By Sanford Lakoff
Confused about the complexity of the issues surrounding the election cycle? We’ve asked professor emeritus of political science at UC San Diego, Sanford Lakoff, to summarize his thoughts on the important questions that face us all in the November election.
1. The Economy
Obama and Romney pose sharply different approaches. Obama would modify the Bush tax cuts to preserve them for all but the top 3% of earners and raise taxes on dividends and capital gains. The receipts would be used to create jobs and end the recession. Romney would lower both individual and corporate taxes and make unspecified cuts in non-defense spending. The aim would be to encourage entrepreneurship, shrink the size of government, and dramatically lower the national debt in the near term. Ryan has also proposed eliminating tax loopholes, though which ones are not specified.
2. Health Care
If Obama wins, the Affordable Care Act–alias Obamacare– will go into full effect in 2014, mandating either employer-provided insurance or privately purchased policies from exchanges designed to promote competition and curbing insurer restrictions and administrative costs. Support for Medicare Advantage policies would be dropped and reimbursements to provider institutions would be cut, allowing savings to Medicare of about $700 billion over ten years and extending the solvency of the Medicare trust fund until 2024. Medicaid would cover more poor families. An estimated 30-35 million currently uninsured citizens would be covered. Romney has pledged to repeal Obamacare. He would also restore the proposed $700 billion in cuts to Medicare, arguing that they are being taken from seniors to support Obamacare. The new administration would set the stage for a transition to a new form of health insurance for the elderly, providing vouchers (or premium support) to be used either to buy traditional Medicare or private insurance. In response to critics, Ryan has modified his original proposal to guarantee that vouchers would keep pace with increased costs.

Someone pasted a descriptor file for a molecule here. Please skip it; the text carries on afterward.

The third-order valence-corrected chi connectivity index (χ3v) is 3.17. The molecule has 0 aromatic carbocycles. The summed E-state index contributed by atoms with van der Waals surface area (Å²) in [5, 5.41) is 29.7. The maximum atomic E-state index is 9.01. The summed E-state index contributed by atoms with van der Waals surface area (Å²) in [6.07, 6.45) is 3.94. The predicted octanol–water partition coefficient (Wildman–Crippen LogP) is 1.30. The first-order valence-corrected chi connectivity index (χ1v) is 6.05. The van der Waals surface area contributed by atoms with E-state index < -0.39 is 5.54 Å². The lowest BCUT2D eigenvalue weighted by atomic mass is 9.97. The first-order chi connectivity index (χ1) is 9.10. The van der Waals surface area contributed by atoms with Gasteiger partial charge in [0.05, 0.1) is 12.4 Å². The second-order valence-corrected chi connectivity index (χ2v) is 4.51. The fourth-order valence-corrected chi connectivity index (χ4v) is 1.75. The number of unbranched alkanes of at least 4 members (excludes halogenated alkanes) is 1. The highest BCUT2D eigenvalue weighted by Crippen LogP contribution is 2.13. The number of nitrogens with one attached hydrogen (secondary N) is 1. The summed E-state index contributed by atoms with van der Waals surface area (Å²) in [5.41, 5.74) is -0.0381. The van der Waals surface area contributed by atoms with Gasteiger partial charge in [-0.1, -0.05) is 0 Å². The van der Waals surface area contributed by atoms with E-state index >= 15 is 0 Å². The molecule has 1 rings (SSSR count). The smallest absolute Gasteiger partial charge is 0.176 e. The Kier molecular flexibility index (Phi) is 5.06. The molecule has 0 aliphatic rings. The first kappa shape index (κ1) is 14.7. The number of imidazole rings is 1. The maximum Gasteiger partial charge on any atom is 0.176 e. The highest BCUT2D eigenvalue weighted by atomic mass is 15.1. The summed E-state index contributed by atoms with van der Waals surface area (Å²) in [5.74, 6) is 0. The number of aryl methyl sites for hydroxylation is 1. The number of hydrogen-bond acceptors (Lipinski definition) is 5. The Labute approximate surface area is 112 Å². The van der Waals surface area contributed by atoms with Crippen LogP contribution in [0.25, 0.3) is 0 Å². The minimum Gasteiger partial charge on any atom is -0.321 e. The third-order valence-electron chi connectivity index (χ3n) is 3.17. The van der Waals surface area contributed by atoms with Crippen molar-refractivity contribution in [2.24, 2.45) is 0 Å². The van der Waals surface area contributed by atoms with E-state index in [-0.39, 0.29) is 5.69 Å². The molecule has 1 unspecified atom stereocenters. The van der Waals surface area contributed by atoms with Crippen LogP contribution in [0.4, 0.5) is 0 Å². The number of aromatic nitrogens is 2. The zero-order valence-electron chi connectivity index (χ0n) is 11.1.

Obama would renew efforts to pass the “Dream Act,” allowing young people brought into the country illegally to attain citizenship. He would probably also propose more comprehensive reforms, allowing temporary work permits and providing a path to citizenship for the “undocumented.” Romney has not yet put forward specific proposals, but would probably emphasize security, including completion of the border fence. In the primary campaign, Romney suggested that illegal immigrants should be induced to “self-deport.”
The Obama administration is pledged to maintaining efforts to regulate the financial sector, as specified in the Dodd-Frank Act and regulation by the EPA of greenhouse gas emissions. Romney has argued that the economy is over-regulated and that market forces are better at promoting both growth and safety than bureaucratic intervention.
The Obama administration has sought to promote a transition from reliance on fossil fuels toward a mix of energy sources in which renewables would become increasingly prominent and automobile fuel efficiency would be greatly improved. The aim is to both promote energy independence and curb emission of greenhouse gases. As a candidate, Romney has not said that he accepts the scientific findings on climate change and has campaigned for more efforts to exploit conventional forms of energy. He has promised to approve the Keystone pipeline project (held up by Obama), to send oil from Canada’s tar sands through the Midwest to southern refineries.
Sanford Lakoff, Ph.D., is professor emeritus of political science at UC San Diego. He earned his doctorate at Harvard, where he taught in the Department of Government. His publications include "Democracy: History, Theory, Practice," "Max Lerner: Pilgrim in the Promised Land," and (with Herbert F. York) "A Shield in Space?" Professor Lakoff teaches People, Power and Politics every Fall and Winter quarterly at UC San Diego Extension, where he discusses the political powers that be and their existing and potential effect on our lives.